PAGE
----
Tulane University, Corgenix awarded $15,000,000 to expand Lassa fever research
Lassa fever, because of its high fatality rate, the ability to spread easily by human-to-human contact, and the potential for aerosol release, is classified as a bio safety level 4 agent and is included on the NIAID Category A list of potential bioterrorism threats; new study will focus on identification of novel B-cell epitopes on Lassa virus proteins, aiming to develop agents to treat and prevent the disease
Corgenix Medical Corporation, a developer and marketer of diagnostic test kits, and Tulane University, announced a major extension of the collaborative effort to combat viral hemorrhagic fever (VHF), an effort that will generate an additional $800,000 in contract revenue for Corgenix over the life of the contract.
The National Institutes of Health (NIH) has awarded a five-year contract totaling $15,224,927 to Tulane University for the expanded study. Collaborating with Corgenix and Tulane in this contract are the Scripps Research Institute, the University of California at San Diego, Boston University, the Broad Institute, Harvard University, Autoimmune Technologies, LLC, Vybion, Inc., and various partners in West Africa.
“This study will result in a fundamental understanding of the mechanisms of antibody detection and antibody mediated neutralization of Lassa virus,” said James Robinson, M.D., professor of pediatrics at the Tulane University School of Medicine and principle investigator of the program. “This research has significant implications for the next generation of antibody based therapeutics against viral hemorrhagic fevers.”
Dr. Robinson stated further, “We have assembled a very strong and diverse group of institutions to collaborate on this project. Our goal is to elucidate the role of humoral immunity in protection or pathogenesis of Lassa fever. We will derive a diverse set of monoclonal antibodies from patients infected with Lassa virus, which causes Lassa fever. These human antibodies will be evaluated for their ability to protect from the severe consequences of the disease, and could play a role in treatment or prevention of this illness in areas of West Africa where Lassa fever is common.”
This is the third major award given to Tulane for Lassa virus research. Under the original two grants awarded in 2005 and 2009, the group developed and patented new recombinant proteins for Lassa virus and developed several viral detection products that have been deployed in Africa for clinical testing where most VHFs are endemic.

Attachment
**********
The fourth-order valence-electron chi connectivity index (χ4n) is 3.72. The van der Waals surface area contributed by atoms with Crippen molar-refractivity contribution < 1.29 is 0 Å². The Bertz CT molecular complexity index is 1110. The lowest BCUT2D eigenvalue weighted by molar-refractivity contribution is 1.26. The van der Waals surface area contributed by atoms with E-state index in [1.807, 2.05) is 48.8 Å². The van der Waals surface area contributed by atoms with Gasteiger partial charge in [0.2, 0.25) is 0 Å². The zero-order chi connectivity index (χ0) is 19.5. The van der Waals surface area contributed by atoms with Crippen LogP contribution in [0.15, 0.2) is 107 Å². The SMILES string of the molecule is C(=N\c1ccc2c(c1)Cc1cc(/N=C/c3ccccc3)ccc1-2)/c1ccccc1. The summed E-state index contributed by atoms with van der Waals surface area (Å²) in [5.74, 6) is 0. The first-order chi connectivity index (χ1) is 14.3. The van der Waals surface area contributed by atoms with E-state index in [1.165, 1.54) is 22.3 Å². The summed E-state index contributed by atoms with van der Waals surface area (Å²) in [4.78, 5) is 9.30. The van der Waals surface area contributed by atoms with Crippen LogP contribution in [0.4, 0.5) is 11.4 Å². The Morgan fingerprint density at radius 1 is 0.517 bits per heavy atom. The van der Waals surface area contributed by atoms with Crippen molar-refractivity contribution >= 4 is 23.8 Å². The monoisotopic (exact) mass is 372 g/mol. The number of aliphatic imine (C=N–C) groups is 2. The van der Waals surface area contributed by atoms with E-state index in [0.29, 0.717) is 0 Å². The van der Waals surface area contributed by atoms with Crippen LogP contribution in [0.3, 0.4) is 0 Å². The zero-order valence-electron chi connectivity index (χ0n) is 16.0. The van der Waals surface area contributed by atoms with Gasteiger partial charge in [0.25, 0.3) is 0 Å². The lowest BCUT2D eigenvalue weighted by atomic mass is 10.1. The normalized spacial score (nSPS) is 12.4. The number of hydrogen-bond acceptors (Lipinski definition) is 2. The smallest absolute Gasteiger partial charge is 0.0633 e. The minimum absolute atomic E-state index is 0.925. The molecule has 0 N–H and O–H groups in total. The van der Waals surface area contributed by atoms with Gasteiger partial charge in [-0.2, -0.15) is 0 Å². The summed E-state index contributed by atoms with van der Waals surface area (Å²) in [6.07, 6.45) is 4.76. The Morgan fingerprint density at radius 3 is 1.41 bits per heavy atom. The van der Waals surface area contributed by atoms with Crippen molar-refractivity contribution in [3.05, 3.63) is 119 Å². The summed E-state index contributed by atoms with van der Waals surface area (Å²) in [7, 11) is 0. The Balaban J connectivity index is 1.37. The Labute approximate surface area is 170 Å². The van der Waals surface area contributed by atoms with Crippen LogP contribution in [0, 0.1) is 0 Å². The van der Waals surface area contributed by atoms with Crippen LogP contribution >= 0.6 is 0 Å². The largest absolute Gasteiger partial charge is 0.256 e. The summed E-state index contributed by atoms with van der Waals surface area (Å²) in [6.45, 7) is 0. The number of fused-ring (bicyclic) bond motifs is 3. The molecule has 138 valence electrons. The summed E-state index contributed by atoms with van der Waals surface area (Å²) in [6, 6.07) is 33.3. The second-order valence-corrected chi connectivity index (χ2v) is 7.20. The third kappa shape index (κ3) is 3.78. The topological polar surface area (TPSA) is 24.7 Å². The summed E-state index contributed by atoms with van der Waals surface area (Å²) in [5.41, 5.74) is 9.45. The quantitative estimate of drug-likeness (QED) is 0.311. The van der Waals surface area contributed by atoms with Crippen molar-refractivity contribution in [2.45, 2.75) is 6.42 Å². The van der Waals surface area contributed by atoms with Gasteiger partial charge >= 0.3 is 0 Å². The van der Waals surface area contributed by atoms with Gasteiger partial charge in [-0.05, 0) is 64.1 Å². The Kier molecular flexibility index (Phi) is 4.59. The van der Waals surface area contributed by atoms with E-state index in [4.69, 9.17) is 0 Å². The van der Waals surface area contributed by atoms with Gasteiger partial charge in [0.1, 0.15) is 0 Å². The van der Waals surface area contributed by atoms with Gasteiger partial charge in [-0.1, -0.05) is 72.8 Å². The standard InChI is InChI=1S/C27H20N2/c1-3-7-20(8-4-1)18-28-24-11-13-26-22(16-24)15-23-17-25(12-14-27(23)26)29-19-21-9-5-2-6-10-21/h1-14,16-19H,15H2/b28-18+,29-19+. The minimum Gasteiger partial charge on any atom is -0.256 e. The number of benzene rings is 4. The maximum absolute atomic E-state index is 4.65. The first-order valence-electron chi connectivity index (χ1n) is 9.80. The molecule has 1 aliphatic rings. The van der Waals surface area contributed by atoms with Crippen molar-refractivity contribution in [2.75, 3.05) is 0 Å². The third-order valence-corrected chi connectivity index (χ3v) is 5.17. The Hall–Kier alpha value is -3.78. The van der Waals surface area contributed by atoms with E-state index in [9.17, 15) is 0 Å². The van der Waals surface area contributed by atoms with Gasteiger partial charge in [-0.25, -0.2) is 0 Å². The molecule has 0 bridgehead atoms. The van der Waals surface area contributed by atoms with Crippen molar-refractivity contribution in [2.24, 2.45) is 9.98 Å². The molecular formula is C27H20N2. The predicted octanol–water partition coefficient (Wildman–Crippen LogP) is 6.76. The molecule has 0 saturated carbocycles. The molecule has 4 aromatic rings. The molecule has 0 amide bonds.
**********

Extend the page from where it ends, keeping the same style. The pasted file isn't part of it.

“We are extremely pleased to be part of this expanded collaboration and to have received the NIH contract,” said Douglass Simpson, Corgenix President and CEO. “Building on the previous two grants for development of state-of-the-art diagnostic tests on multiple delivery platforms, this new contract will enable Tulane and the other collaborators to probe deeper into the mechanisms of the virus, which can ultimately lead to prevention of the disease.”
“This important research will save lives and help prevent this deadly disease. Boston University School of Medicine is pleased to be collaborating with such an esteemed group of researchers,” said Thomas Geisbert, Ph.D., associate director of the National Emerging Infectious Diseases Laboratories Institute at Boston University.
Lassa fever, a serious viral disease spread by contact with infected rodents, is estimated to infect hundreds of thousands of people per year across the countries of Sierra Leone, Guinea, Liberia, and Nigeria in West Africa, with approximately five thousand deaths annually. In some areas of Sierra Leone, up to 16 percent of people admitted to hospitals have Lassa fever. Lassa fever is also associated with occasional epidemics, during which the case-fatality rate can reach 50 percent.
Because of the high case fatality rate, the ability to spread easily by human-to-human contact, and the potential for aerosol release, Lassa is classified as a BSL-4 (bio safety level 4 agent) and is included on the NIAID Category A select agents list of potential bio-terrorism threats.
“Vybion is delighted to use ProCode to define epitopes on viral antigens that may not be triggered by the immune system and help to define critical regions of these viruses for function, neutralization and potential vaccine development,” said Vybion CEO Lee Henderson, Ph.D. These epitopes will be structurally mapped by Erica Ollmann Saphire, Ph.D., of The Scripps Research Institute.
Robert Garry, Ph.D., professor of microbiology and immunology at the Tulane University School of Medicine, added, “We have been very pleased with the results of our development effort over the past five years. The diagnostic products have shown to be remarkably effective in clinical settings in Africa and will have a meaningful impact on the healthcare in that part of the world, but will also fill a critical gap in bioterrorism defense. Now under the new NIH award, we will move to the next level allowing us to better treat the disease, or ultimately prevent it altogether.”
Dr. Garry stated that the group intends to expand this program to address other important infectious agents — such as Ebola, Marburg and other hemorrhagic fever viruses — that kill hundreds of thousands of people and are of concern to the public health and bioterrorism preparedness communities.